Secret of the Desert
During my first week with Barbara in Cairo, I confess that I succumbed to the lure of a tourist-trap perfume shop and purchased a blend of what I was told contained some 26 herbal essences including lotus and… papyrus (who knew paper could have its own scent!?). The blend was called “Secret of the Desert” and the shopkeeper presented the little bottle to me with a twinkle in his eye and tight lips. It was hermetically sealed and packaged in a box for safe transport home. I never opened it during my trip, yet the smell of it still lingered in my bag… somehow. (Even now, I’ve not broken the bottle’s seal.) For some reason I’ve been hesitant to dab the exotic fragrance on my skin. I bought this stuff, so why don’t I want to wear it? I have no idea. Maybe it was the look on the guy’s face when he sold it to me — as if he knew… I had no idea what I was purchasing. Still, I liked the name and the sample he rubbed on my wrist, so it’s mine now and I just have to accept it. I have just one question: What’s the big “secret”?
Two weeks later in Luxor, Ahmed (#1), Marie, and I departed for the Western Desert early in the morning on November 1 in a well-used Toyota LandCruiser driven by our Bedouin guide, Sameh or Sam for short, and his “sidekick” (for lack of a better title) Saleh, whom Marie dubbed “the Little One” as he was of smaller stature than Sam. With a hearty “Welcome!” from Sam, we drove out into the desert toward Kharga oasis, but had to stop a couple of times along the way to change tires on our 4WD car. This is never a good sign — changing tires… twice… on Day 1 of a trip. While the Bedouins got busy with the repairs, Marie photographed the scene and the stretch of desert road on which we waited, and Ahmed and I chatted about some topic or other whilst I looked for interesting rocks in the sand. After about a ten-minute wait for each tire change, we’d piled back into the car, and off we’d go toward Kharga.
Kharga is a small oasis that has some of the best-preserved and oldest ruins of Christian cemeteries with mudbrick tombs in the world at the Necropolis of Al-Bagawat. There is also a shady cafe where you can take the edge off your thirst, use the toilet, and perhaps pet a nice cat (if it isn’t too feral). We explored the ruins with a guide who spoke barely a word of English (Ahmed served as our translator), and we absorbed as much as we could in about an hour’s time before heading on to our first stop for the night in Dhakla oasis.
Our hotel in Dhakla was a pleasant surprise: the perfect combination of comfort and rustic earthiness. Each domed mud structure was carved with patterns and looked out over the desert toward the sun setting as we arrived. We were happy campers. I’d definitely go back to this hotel. There was also a dining hall and an outdoor campfire area. That night we went to a natural hot spring to soak under a zillion stars, Venus, and Orion, and then enjoyed Bedouin music around the fire at our hotel. Some Scandinavian college girls danced and I got a quick lesson in playing the tabla (drum) from Sam. How I love tabla music!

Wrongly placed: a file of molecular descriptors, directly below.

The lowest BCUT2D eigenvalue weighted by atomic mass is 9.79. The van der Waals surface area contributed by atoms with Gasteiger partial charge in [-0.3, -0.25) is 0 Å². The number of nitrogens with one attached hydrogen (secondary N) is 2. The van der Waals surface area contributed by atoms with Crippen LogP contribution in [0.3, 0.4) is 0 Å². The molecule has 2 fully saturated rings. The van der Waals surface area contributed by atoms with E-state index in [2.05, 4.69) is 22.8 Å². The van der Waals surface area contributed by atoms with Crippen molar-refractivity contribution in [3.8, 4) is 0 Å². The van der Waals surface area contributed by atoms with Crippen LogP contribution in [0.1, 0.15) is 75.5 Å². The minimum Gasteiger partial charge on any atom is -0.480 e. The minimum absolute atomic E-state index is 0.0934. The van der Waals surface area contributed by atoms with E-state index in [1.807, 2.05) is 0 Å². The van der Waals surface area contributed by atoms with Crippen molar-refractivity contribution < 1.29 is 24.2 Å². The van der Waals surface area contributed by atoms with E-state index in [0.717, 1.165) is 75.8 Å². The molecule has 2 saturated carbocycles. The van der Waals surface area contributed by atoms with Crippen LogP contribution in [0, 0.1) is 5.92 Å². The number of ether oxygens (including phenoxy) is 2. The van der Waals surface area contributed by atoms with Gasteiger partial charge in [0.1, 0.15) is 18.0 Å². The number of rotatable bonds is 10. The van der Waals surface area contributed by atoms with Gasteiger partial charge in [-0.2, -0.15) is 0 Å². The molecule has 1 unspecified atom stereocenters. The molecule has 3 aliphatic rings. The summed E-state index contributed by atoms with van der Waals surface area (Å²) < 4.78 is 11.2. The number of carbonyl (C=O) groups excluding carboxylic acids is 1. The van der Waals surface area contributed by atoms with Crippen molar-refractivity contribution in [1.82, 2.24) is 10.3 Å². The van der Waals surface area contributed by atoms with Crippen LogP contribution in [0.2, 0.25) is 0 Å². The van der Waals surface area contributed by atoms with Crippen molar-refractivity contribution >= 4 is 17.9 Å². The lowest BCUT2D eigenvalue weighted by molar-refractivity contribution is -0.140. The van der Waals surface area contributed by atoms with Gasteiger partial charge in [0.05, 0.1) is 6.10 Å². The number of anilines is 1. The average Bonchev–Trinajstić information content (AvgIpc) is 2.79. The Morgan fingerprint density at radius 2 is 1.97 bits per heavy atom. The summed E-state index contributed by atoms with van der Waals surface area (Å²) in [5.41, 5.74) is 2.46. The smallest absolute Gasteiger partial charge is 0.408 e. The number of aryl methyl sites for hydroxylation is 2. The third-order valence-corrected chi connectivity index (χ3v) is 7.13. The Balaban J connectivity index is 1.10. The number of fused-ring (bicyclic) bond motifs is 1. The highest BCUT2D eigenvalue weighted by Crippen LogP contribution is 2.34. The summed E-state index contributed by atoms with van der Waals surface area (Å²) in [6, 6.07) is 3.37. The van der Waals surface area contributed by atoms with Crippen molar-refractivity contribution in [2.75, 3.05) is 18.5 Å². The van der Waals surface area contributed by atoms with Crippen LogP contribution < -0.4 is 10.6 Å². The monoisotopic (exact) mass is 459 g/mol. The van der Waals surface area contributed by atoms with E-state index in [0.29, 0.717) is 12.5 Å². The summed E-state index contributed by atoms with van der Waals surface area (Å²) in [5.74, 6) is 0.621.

We awoke early the next morning and drove into town to stash some of our gear at Sam’s home base hotel before heading out into the desert for our first real night of camping under the stars. The drive to our camp was punctuated with ambitious climbs up steep dunes in our LandCruiser. Each time, the car teetered precariously on the dune’s crest before plunging down what became a landslide of sand all the way to the desert floor. Honestly, it was a thrill. I could have done this all day. There is nothing better than the feeling you get in your stomach as your car lurches toward a sand abyss and then cascades with you, sliding into near calamity. And of course, sand is everywhere. It’s a mess. It’s great. It’s fantastic. I love the desert. Perhaps the best part about it is that there is nothing there. No buildings, no people, no pollution, no noise — just you and all those dunes. It is total peace. And at night it’s even better — when you awaken in the darkness and all you can hear is the wind blowing sand against your shelter. There is nothing else. I could go on and on, but I mustn’t….
Bedouin people are nomadic. They pitch their tents wherever and whenever they see fit. So, our camps were quite… impromptu and improvised, yet they had the basic comforts of home: a stove, campfire, table, and sleeping area. We packed in our own water and food, of course. What more do you really need? We slept in a small tent the first night and were out in the open under the night sky on the other three nights. The Bedouins built a standing shelter around our sleeping area, however, to protect us from the wind. We all slept together on thick mattresses on the sand – reminded me of girl scout camp. Actually, it was quite comfortable, and I didn’t have any trouble sleeping, but then again… I do sleep like the dead.
In Dhakla, I got up at dawn and went out to do my walking meditation (more like a morning stroll than a “meditation” really). Counting out each movement as I stepped, “…one, two, three, four…”, I paced the sand some distance away from our camp to quiet the voices in my head. No, I’m not schizophrenic. It’s just that stuff tends to come to the surface when you are in what I would call a “pure” environment such as a desert with no real distractions. Any doubts, fears, or desires seem heightened, or perhaps they just stand out more in contrast against the desert’s barren landscape; I don’t know. Anyway, 10 minutes of walking did the job, and I got cleaned up for breakfast.
Bedouin food is simple but good. Breakfast usually consists of pita bread, a hard-boiled egg, cheese, jam, and coffee or tea. And in fact, this was pretty much what I ate throughout my ENTIRE 43 days in Egypt and Jordan (except for two glorious days at the Marriott’s Dead Sea Resort when my friend Linda and I indulged in a rather lavish breakfast buffet – yum!). Lunch (usually taken anywhere from 12 noon until 4 pm) consists of vegetables (usually tomatoes and cucumbers), cheese, pita bread (again), hummus or babaganouj, fuul (a bean dish), sometimes soup, perhaps a meat dish, and tea. Dinner is (you guessed it) pita bread, rice, a rather tasty hot vegetable dish of tomato sauce with potatoes, carrots, green beans, and zucchini, a meat dish (lamb, beef, chicken, or fish), and of course… tea! By the way, the Bedouin offer you tea CONSTANTLY. (Actually, now that I think of it… Egyptians and Jordanians in general offer you tea constantly.) And you’re not really supposed to turn down their hospitality from what I understand. I guess that’s smart also because drinking constantly does keep you hydrated. So, social etiquette aside, tea (and a little caffeine) is always a good thing.